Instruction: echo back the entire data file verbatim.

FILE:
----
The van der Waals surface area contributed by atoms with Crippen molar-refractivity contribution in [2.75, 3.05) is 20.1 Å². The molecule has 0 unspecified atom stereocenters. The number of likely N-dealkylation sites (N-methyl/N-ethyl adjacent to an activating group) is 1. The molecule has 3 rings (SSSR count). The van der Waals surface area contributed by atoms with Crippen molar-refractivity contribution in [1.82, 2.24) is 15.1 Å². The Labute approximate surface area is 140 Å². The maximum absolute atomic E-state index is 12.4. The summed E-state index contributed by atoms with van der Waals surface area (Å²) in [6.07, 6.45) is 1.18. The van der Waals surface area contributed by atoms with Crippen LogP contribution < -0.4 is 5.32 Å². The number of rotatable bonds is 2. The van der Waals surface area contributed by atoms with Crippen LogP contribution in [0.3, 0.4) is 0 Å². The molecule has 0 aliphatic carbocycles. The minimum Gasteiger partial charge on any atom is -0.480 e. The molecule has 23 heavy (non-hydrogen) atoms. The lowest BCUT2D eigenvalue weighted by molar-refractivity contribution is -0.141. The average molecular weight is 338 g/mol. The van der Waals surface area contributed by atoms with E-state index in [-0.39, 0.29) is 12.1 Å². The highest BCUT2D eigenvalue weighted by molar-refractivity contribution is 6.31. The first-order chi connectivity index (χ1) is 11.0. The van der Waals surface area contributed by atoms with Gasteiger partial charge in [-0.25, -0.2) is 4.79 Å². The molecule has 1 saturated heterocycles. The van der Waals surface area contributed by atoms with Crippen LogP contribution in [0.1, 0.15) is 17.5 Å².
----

The van der Waals surface area contributed by atoms with Crippen molar-refractivity contribution in [2.75, 3.05) is 20.1 Å². The molecule has 0 unspecified atom stereocenters. The number of likely N-dealkylation sites (N-methyl/N-ethyl adjacent to an activating group) is 1. The molecule has 3 rings (SSSR count). The van der Waals surface area contributed by atoms with Crippen molar-refractivity contribution in [1.82, 2.24) is 15.1 Å². The Labute approximate surface area is 140 Å². The maximum absolute atomic E-state index is 12.4. The summed E-state index contributed by atoms with van der Waals surface area (Å²) in [6.07, 6.45) is 1.18. The van der Waals surface area contributed by atoms with Crippen LogP contribution < -0.4 is 5.32 Å². The number of rotatable bonds is 2. The van der Waals surface area contributed by atoms with Crippen LogP contribution in [0.3, 0.4) is 0 Å². The molecule has 0 aliphatic carbocycles. The minimum Gasteiger partial charge on any atom is -0.480 e. The molecule has 23 heavy (non-hydrogen) atoms. The lowest BCUT2D eigenvalue weighted by molar-refractivity contribution is -0.141. The average molecular weight is 338 g/mol. The van der Waals surface area contributed by atoms with E-state index in [-0.39, 0.29) is 12.1 Å². The highest BCUT2D eigenvalue weighted by molar-refractivity contribution is 6.31. The first-order chi connectivity index (χ1) is 11.0. The van der Waals surface area contributed by atoms with Gasteiger partial charge in [-0.25, -0.2) is 4.79 Å². The molecule has 1 saturated heterocycles. The van der Waals surface area contributed by atoms with Crippen LogP contribution in [0.1, 0.15) is 17.5 Å².